Kill

| April 21, 2012

Troma has made a name for itself over the last three decades (and change!) by releasing their own low-budget, lowbrow films as well as giving up-and-coming filmmakers a shot at working for no money. However, they also regularly license outside productions for release, and lately Troma has been having something of a renaissance, releasing Astron-6’s brilliant grindhouse satire Father’s Day and picking up great independent productions like the 80s-obsessed slasher comedy Blood Junkie and the outrageously bizarre and offensive filmĀ The Taint. Despite a few new hits, though, it seemed inevitable that Troma would still be releasing more than its share of misses. Kill lands firmly in the latter category.

Six people wake up in different rooms of a large house, each one in identical white outfits and with no idea how they arrived at the house. They quickly meet each other and a voice announces over a public address system rigged throughout the house that “Round 2” is about to begin. Another man, bloodied and beaten and wearing the same outfit as the others, staggers up the stairs and into the middle of the group. He passes out and they put him in a bed, but no one knows each other and no one knows what “Round 2” is supposed to mean. They begin to explore the house and soon discover they have been entered into a deadly competition with each other. The winner lives. As if this wasn’t unpleasant enough, complicating matters are the screaming “game show host” who periodically yells over the blaring PA system and a group of masked men who seem hell-bent on killing the contestants.

Kill takes a fairly worn-out setup and doesn’t really do much with it. The acting is almost universally terrible, and the dialogue often borders on complete nonsense. None of the characters act like anything but what they are– characters in a movie who need to act and speak on cue to keep the story moving forward. This mostly consists of the characters yelling at each other in an endless series of pointless arguments, at least until people finally start killing each other off. However, by that time the action is far too little way too late, and despite some really weird “game show” moments, the film never gets quite weird enough to be really interesting. Even the ending twist is painfully obvious to anyone paying any shred of attention to what’s going on.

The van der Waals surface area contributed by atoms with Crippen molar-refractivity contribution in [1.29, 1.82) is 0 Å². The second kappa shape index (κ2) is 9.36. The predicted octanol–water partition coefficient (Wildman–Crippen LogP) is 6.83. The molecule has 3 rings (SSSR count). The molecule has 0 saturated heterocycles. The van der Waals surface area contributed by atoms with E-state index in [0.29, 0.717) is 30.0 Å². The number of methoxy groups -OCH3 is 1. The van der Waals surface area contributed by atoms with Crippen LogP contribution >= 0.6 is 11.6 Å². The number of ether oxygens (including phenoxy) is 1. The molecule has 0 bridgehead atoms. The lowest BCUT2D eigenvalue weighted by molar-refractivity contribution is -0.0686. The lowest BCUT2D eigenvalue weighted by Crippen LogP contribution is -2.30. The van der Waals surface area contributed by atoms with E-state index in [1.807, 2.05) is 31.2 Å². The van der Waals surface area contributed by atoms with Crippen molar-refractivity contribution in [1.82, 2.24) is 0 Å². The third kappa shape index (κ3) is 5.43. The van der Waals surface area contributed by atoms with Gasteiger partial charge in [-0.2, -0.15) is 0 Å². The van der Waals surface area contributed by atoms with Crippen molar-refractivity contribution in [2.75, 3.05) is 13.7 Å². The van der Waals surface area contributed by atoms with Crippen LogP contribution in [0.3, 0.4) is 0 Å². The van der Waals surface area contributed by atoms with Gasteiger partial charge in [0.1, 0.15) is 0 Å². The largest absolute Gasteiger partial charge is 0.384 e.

It seems fairly obvious that Kill was made with very little money, and in that at least there is something to be said for the ingenuity of the filmmakers. They manage to use cheap decorations for funny and creepy set designs, and the practical blood effects are decent if not particularly noteworthy. The film is almost completely free of the usual gross-out humor associated with Troma, too, so for a certain audience this might make a good introduction to the low-low-low budget world of Troma Entertainment. Unfortunately it may also be the only Troma film those audiences ever see, because it’s not all that great. That said, Kill goes to show that with no money, a bunch of willing pals, and a bunch of weird stuff sitting around your house, you can crank out a feature-length film. It might not be a good feature-length film, but still!

Troma released Kill on DVD on 10 April 2012. Special features include a full-length commentary track, trailer, and the usual host of Troma promotional features found on all Troma discs.

About the Author:

Jason Coffman is a film writer living in Chicago. He is author of "The Unrepentant Cinephile," and a regular contributor to Daily Grindhouse and Film Monthly as well as a member of the Chicago Independent Film Critics Circle. He is co-director of the Chicago Cinema Society and proud owner of 35mm prints of Andy Milligan's "Guru, the Mad Monk." Follow his long-form film writing on Medium: www.medium.com/@rabbitroom

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